Go between the two depending on this.

 

If your technique is good and you want to isolate the specific fitness aspect of the sprint, then chose the former approach. If you feel you still need work on your skills and ability to run well with the bike on your shoulder, choose the latter.

 

SKILLS FOR CYCLOCROSS

 

Practising techniques. One intense day of training per week is plenty for the average racer to make greater gains on the race course. Better transitions, cornering and sand riding techniques than can ever be achieved by training fitness alone.

 

5 areas to work on:

1. Mounts and Dismounts

2. Off-Camber Turns

3. Barriers

4. Run Ups

5. Cornering

 

Workout: Do a 60-minute technique workout. Choose two skills per session: dismounting, remounting, climbing stairs, cornering, whatever.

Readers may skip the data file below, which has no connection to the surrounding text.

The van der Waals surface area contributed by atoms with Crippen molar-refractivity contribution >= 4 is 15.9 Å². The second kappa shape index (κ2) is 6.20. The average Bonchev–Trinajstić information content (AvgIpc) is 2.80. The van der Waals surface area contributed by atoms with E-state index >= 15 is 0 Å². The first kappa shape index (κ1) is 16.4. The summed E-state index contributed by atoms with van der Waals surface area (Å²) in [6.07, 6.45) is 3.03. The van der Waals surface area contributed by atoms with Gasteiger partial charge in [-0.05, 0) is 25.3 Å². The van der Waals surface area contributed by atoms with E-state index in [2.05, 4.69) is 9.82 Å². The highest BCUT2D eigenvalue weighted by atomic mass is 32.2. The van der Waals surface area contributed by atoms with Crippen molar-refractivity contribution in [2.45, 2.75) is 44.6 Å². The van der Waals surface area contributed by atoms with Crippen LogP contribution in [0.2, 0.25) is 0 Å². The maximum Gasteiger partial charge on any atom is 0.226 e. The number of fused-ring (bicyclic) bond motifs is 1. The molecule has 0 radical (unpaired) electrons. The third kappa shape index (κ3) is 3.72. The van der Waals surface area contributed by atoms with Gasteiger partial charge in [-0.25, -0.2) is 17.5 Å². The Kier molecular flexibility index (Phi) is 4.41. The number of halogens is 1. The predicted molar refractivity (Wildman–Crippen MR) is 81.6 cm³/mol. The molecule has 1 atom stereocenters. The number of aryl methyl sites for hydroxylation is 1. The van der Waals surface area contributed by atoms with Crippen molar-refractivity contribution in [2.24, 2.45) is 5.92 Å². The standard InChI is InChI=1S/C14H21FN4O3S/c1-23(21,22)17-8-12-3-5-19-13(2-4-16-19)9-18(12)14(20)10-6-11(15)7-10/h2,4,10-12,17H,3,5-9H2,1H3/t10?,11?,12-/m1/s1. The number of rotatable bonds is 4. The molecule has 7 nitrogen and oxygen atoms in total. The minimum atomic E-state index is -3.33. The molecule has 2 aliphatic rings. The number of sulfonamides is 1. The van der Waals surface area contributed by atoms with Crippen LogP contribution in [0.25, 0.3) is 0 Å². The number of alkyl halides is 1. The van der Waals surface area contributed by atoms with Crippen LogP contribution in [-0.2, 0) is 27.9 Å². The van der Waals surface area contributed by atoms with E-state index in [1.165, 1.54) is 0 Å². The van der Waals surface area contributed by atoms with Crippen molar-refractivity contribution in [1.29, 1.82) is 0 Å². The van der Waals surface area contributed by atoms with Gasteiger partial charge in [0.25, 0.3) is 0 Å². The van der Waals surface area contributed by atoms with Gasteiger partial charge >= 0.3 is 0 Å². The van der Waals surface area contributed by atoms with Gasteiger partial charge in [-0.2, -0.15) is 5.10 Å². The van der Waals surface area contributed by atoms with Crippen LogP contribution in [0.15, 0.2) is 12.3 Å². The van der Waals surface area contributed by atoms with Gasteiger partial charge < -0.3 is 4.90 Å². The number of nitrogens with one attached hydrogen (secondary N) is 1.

A quick acronym to help you get over obstacles. It’s from a guy called Geoff Proctor. Just remember this word: GAPE.

 

[G]ear

Enter the transition (any section that requires you to dismount) in the gear you want to exit in.

 

[A]pproach

To dismount: Slow, unclip one foot, swing that leg back around to the side from which you’ll dismount, and unclip the other foot.

 

[P]ortage

Grab the top tube like a suitcase handle (smaller riders can grab the down tube) and hoist it along or shoulder it. Grab the centre of down tube with the right hand and lift the bike onto a shoulder, keeping left hand on the handlebar. Then reach under the tube and grab left handlebar drop, freeing your left hand. Remount after clearing the obstacle.

 

[E]xplode out of the transition.

 

A quick side note, some type of strength training is going to help you out here. There are loads of body weight training efforts you can do, check some out here.